The gameplay itself takes time, but most missions are finished in one to three hours, at least in the main campaigns. Some are much quicker, as the starting army is enough to win, or to secure such an advantage that the opponent can't play at all. Of course, this is only possible in the campaigns - trying this in a PvP game will result in your complete defeat, as you are at a natural big disadvantage when fighting, which lasts until enough morale boost is produced to get the attack over 100 percent (at which point the own defense also rises). Usually defense in the own territory starts at 100 percent, attack starts much lower, depending also on how many players are in a game. So you will use a big military to overrun an opponent.

Human players can destroy military buildings, freeing more soldiers but allowing the now not overwatched territory to at first still remain in your possession, but being captured if an opponent claims it - however, as the computer never uses pioneers which can capture any unclaimed land, and expands not too fast, usually this is a good idea in the campaign.

The graphics are as shown on the screenshots on the store page. There is a big "Wuselfaktor" which is one of the main fun parts of the game - while you wait for your buildings to be constructed and eventually can build up your military, you watch your settlers do the work (or speed it up by pressing F12 to skip a minute).

The music was good for its time, but you will eventually have heard it all and want to turn it off (this is only possible in the Windows volume mixer for me, neither ingame nor in the setup - the setup can turn off the background music but not the sounds by the settlers) and have some music or videos on Youtube or in a media player running in the background.

Here one of the major cons of the game comes into play - like some games of the era, it can only run pretty exclusively now, unless you use third party tools. That means, you might not be able to alt-tab out, and you might not be able to have Unity games running in the background, as the graphics mode changes will cause them to go to the foreground and fail initializing the game. This can possibly both be circumvented by wrapping the graphics with third party tools (DcWnd, DXGL), but I did not test that. Neither did I test the unofficial widescreen patch. So "as is" you will need to configre a playlist prior to starting the game. As you can save at any time, you will need to make use of that and exit to change the playlist.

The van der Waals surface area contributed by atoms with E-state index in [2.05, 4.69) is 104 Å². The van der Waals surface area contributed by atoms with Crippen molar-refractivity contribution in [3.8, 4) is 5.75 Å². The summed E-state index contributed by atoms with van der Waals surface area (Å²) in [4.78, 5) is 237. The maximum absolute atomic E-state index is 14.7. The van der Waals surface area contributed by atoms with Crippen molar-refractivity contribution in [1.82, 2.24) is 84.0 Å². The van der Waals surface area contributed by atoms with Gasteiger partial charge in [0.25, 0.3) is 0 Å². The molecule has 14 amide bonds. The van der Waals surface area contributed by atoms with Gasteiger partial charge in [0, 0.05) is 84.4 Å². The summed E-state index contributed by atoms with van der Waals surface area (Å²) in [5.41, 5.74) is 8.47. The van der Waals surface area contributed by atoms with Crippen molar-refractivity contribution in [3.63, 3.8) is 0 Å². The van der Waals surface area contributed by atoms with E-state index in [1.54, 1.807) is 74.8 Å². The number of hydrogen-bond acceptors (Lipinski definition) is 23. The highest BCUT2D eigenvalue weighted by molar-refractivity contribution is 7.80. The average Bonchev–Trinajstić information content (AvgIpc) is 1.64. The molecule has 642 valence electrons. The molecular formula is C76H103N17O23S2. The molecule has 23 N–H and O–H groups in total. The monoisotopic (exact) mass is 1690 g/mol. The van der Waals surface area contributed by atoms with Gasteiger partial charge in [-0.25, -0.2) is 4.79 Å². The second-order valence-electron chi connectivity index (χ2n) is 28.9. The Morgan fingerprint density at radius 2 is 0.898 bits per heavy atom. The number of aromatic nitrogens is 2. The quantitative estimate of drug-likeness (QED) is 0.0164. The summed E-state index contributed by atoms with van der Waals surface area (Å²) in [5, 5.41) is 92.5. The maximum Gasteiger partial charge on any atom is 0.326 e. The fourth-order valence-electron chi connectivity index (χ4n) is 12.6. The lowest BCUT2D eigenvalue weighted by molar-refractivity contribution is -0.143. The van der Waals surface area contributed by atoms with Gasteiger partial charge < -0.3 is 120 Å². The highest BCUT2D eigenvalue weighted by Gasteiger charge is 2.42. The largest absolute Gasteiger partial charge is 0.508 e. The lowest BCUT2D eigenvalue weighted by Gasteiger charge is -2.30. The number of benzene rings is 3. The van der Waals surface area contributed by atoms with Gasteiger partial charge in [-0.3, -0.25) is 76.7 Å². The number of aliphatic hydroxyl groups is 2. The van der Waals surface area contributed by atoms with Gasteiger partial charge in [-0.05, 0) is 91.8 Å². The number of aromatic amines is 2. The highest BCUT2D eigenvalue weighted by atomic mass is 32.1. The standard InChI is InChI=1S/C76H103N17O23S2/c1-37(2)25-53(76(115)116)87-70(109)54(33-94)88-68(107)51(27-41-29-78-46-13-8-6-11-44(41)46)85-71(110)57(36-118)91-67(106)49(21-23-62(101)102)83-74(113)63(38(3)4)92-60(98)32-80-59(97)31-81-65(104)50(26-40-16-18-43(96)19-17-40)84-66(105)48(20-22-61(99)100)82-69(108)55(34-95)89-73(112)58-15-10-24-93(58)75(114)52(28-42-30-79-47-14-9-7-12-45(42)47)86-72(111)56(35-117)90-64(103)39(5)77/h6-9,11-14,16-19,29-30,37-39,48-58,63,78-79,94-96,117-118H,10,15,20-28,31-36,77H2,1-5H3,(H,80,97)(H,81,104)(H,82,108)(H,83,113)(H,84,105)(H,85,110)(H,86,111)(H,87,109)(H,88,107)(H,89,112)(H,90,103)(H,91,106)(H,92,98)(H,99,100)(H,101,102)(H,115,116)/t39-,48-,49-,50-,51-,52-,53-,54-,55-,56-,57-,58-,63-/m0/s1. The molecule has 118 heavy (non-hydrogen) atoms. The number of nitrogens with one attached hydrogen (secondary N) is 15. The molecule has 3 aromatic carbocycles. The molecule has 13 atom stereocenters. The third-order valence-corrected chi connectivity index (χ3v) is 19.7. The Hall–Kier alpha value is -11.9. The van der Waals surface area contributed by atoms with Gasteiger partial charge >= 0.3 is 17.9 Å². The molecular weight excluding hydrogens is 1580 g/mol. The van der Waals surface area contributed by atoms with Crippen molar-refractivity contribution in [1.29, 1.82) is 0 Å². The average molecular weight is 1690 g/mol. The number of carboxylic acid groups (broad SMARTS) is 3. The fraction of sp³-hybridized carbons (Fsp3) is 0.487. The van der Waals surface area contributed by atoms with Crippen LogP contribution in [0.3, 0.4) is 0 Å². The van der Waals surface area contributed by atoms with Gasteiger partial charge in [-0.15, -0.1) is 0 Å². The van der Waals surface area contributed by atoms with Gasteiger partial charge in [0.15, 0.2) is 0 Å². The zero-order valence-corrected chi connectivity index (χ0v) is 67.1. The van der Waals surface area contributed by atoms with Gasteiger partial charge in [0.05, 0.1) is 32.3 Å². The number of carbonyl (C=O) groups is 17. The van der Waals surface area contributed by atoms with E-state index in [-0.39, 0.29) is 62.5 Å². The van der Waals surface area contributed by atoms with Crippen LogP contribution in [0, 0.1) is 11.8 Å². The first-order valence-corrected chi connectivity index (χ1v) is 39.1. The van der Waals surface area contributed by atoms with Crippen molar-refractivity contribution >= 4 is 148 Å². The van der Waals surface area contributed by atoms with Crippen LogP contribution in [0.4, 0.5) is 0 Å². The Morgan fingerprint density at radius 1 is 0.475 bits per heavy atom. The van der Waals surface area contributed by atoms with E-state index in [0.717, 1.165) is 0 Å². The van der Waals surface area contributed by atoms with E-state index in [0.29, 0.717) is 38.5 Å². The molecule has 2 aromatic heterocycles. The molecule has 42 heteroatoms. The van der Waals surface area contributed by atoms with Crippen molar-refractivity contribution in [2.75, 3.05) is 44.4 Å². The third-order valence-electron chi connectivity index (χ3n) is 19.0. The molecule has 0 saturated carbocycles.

There are persisting technical issues with some builds of computers and the game. Personally, I need to use the four years old version of the game (with additionally winmm.dll renamed in the installation folder, so the game doesn't find it) as I would have graphical issues otherwise. Trying to fix those with DxWnd and DXGL caused other issues, which is why I didn't fully test playing with them. For example, at the full-screen setting the right-click worked but not the right-click scrolling. Borderless windowed fulsscreen inherited the graphical issues. Finding no working setup, I used the four years old game version "37985993", still available via the settings in GOG Galaxy.

Currently the game is available for 11.11 USD on GOG if you're in the Eurozone (likely 9.99 EUR). While at this price you certainly get your money's worth, if you want to wait for a while, sales happen very often, allowing you to save a few extra bucks. In any case, I would fully recomment getting this game, unless you really need a fast-paced gameplay. The game being a bit slow does not mean it is boring, and there IS the F12 button for when you can only wait and don't want to watch your settlers. But usually there's always something new to build, some fight to prepare, some small bit to optimize, or just to watch everything working.

(5 stars)